Sermons

Summary: This Sermon is #22 from Rev. Andrew Lee’s SERMONS published in 1803 by Isaiah Thomas, Jr. at Lisbon, Connecticut.

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INTRODUCTION:

The entire book Andrew’s Lee’s Sermons is available free at Project Gutenberg as e-Text #15031.

SERMON XXII.

Parental Duties considered and urged.

Malachi ii. 15.

"And did not he make one? Yet had he the residue of the Spirit. And wherefore one? That he might seek a godly seed."

SOME general observations on the importance of education, especially parental education, were made in the preceding discourse. We are now to consider the ways and means by which parents, are _to seek a godly seed_.

ONLY general directions can here be given. Much will be left to the discretion of those concerned.

SOME of the principal parental duties are, _Dedication of their children to God, followed by instruction--restraint--good example, and prayer_.

WE shall treat on each of these briefly in their order.

1. OF _dedication of children to God. By a godly seed_, children consecrated to the service of God, and set apart for him, is commonly intended, This implies some rites of consecration. These there have been, probably, from the beginning; though we have no information what they were, till the days of Abram.

BEFORE the flood we read of "sons of God" who married "the daughters of men;" a sad union which led to the universal degeneracy of mankind. The "sons of God" are supposed to have been the descendants of Seth; "the daughters of men," to have been of the family of Cain. But why the distinction of "sons of God, and daughters of men?" It arose, no doubt, from external differences. The former had the seal of godliness set upon them, whatever that seal might be; and were trained up to attend the worship and ordinances of God--they were visibly of the household of faith; none of which were the case with the latter. * That the former were all renewed, and children of God by regeneration, is not probable--they are termed sons of God, on account of their covenant relation to him.

* TENDERS of pardon and life were made to the whole human race, through a Mediator, and the church at first included the whole family of Adam; but this did not long continue. Cain, enraged that his offering was not accepted, slew his brother, and "went out from the presence of the Lord"--left his father’s house, in which God was worshipped, and where his ordinances were administered--cast off religion, and taught his children to disregard it. His progeny were not deficient in worldly wisdom. They cultivated the arts of life, and made improvements in them, as appears from the sketch of their history given by Moses. + But they were without God in the world; having cast off his fear, and the apprehension of his presence, and their accountableness, which often follow the dereliction of the divine institutions.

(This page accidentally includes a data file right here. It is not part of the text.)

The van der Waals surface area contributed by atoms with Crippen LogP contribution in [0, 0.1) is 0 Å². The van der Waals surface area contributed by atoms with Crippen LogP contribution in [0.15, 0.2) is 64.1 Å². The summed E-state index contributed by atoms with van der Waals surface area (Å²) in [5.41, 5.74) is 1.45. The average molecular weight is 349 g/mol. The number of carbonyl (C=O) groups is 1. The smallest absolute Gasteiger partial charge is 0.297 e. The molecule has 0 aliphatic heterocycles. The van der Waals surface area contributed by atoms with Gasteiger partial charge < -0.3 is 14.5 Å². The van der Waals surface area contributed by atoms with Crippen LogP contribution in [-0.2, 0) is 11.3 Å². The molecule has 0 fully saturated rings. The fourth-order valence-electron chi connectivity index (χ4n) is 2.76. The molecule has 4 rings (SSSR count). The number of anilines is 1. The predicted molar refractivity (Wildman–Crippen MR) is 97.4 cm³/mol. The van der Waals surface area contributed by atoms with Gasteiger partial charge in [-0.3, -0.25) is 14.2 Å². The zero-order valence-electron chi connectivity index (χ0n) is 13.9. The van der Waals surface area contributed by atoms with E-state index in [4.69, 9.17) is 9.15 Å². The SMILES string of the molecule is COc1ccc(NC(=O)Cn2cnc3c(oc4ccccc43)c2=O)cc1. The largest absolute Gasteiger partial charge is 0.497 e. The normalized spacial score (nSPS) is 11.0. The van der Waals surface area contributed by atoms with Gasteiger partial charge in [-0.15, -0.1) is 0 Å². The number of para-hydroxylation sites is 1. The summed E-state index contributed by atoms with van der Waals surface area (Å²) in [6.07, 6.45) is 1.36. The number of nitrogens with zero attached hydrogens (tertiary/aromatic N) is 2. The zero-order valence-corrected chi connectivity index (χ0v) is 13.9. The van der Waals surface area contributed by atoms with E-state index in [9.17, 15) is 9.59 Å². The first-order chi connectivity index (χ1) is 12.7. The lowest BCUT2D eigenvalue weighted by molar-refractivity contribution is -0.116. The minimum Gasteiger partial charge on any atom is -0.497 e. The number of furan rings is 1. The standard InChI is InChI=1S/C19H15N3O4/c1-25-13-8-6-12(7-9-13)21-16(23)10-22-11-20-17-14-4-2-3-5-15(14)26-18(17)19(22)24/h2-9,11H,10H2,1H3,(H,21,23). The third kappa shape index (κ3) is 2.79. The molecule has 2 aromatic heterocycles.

+ Genesis iv. 17--22.

SO the posterity of Jacob were called "the children of God--the people of God--a holy seed--a royal priesthood," because of their external, nominal distinctions. These appropriate terms continued as long as they remained God’s visible people, and had the seal of his covenant set upon them, though they had so corrupted themselves as to be even worse than the heathen. And Jerusalem is called the _holycity_ even after it had filled up the measure of its wickedness by murdering the Lord of glory. *

* Matthew xxvii. 53.

FROM the days of Abraham, we know the seal of God’s covenant, and how parents have been required to dedicate their offspring to him, as a visible sign of their being consecrated to his service, and as a bond on parents to train them up in his fear. And those who have been of the household of faith, and been duly instructed, have considered themselves obliged to discharge these duties; nor have they neglected them.

2. DEDICATION _must be followed by instruction_. Parents must cultivate the tender mind--instill the principles of virtue--infuse the knowledge of God, and of the duties due to God and man. This is a matter of the greatest importance. If youthful minds are not imbued with knowledge and virtue, they will not remain blank; the void will be filled with that which tends to mischief, and leads to woe and infamy.

WHEN we look among pagans and savages, we are struck with their vices and follies, which raise our disgust, or excite our pity. But who hath made us to differ from them! Is it not that divine Sovereign who "divided to the nations their inheritance, when he separated the sons of Adam," who cast our lot among the civilized and enlightened, who having been taught, of God, taught us the way of happiness? Had we been born among heathens, we should probably have been heathens; if among savages, should not have differed from them--should have gloried, perhaps in those refinements in cruelty, which they consider an accomplishment, but which we shudder to hear related. It is not probable that we should have had native discernment sufficient to have raised us above our fellows--to have enabled us to discover their delusions and the absurdity of their views. Had we been denied revelation, we should probably have been ignorant of our fallen state and need of a Savior, and might have "perished for lack of vision."

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